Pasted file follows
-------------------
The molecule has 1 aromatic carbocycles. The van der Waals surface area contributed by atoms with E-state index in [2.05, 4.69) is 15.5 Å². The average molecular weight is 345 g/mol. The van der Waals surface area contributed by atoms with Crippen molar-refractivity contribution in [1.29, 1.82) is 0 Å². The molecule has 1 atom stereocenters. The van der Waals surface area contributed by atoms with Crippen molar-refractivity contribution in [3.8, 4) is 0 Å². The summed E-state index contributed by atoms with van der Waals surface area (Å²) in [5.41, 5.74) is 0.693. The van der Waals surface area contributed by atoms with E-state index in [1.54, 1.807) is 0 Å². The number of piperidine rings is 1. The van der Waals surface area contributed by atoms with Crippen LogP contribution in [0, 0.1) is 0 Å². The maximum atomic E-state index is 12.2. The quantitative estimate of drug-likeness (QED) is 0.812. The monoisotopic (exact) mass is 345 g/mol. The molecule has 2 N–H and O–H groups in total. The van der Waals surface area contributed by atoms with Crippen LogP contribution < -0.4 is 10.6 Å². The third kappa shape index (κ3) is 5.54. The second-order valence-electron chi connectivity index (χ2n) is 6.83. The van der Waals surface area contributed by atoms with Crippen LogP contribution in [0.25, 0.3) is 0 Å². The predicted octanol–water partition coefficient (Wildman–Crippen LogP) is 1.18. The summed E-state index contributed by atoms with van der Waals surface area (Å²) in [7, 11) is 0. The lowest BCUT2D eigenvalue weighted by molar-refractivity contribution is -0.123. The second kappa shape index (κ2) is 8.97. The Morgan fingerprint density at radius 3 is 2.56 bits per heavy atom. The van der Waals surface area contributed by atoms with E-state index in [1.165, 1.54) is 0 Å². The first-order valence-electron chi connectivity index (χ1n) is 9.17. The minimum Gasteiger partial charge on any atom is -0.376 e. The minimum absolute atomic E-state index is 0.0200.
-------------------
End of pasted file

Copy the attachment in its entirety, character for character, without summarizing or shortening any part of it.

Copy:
The molecule has 1 aromatic carbocycles. The van der Waals surface area contributed by atoms with E-state index in [2.05, 4.69) is 15.5 Å². The average molecular weight is 345 g/mol. The van der Waals surface area contributed by atoms with Crippen molar-refractivity contribution in [1.29, 1.82) is 0 Å². The molecule has 1 atom stereocenters. The van der Waals surface area contributed by atoms with Crippen molar-refractivity contribution in [3.8, 4) is 0 Å². The summed E-state index contributed by atoms with van der Waals surface area (Å²) in [5.41, 5.74) is 0.693. The van der Waals surface area contributed by atoms with E-state index in [1.54, 1.807) is 0 Å². The number of piperidine rings is 1. The van der Waals surface area contributed by atoms with Crippen LogP contribution in [0, 0.1) is 0 Å². The maximum atomic E-state index is 12.2. The quantitative estimate of drug-likeness (QED) is 0.812. The monoisotopic (exact) mass is 345 g/mol. The molecule has 2 N–H and O–H groups in total. The van der Waals surface area contributed by atoms with Crippen LogP contribution < -0.4 is 10.6 Å². The third kappa shape index (κ3) is 5.54. The second-order valence-electron chi connectivity index (χ2n) is 6.83. The van der Waals surface area contributed by atoms with Crippen LogP contribution in [0.25, 0.3) is 0 Å². The predicted octanol–water partition coefficient (Wildman–Crippen LogP) is 1.18. The summed E-state index contributed by atoms with van der Waals surface area (Å²) in [7, 11) is 0. The lowest BCUT2D eigenvalue weighted by molar-refractivity contribution is -0.123. The second kappa shape index (κ2) is 8.97. The Morgan fingerprint density at radius 3 is 2.56 bits per heavy atom. The van der Waals surface area contributed by atoms with E-state index in [1.165, 1.54) is 0 Å². The first-order valence-electron chi connectivity index (χ1n) is 9.17. The minimum Gasteiger partial charge on any atom is -0.376 e. The minimum absolute atomic E-state index is 0.0200.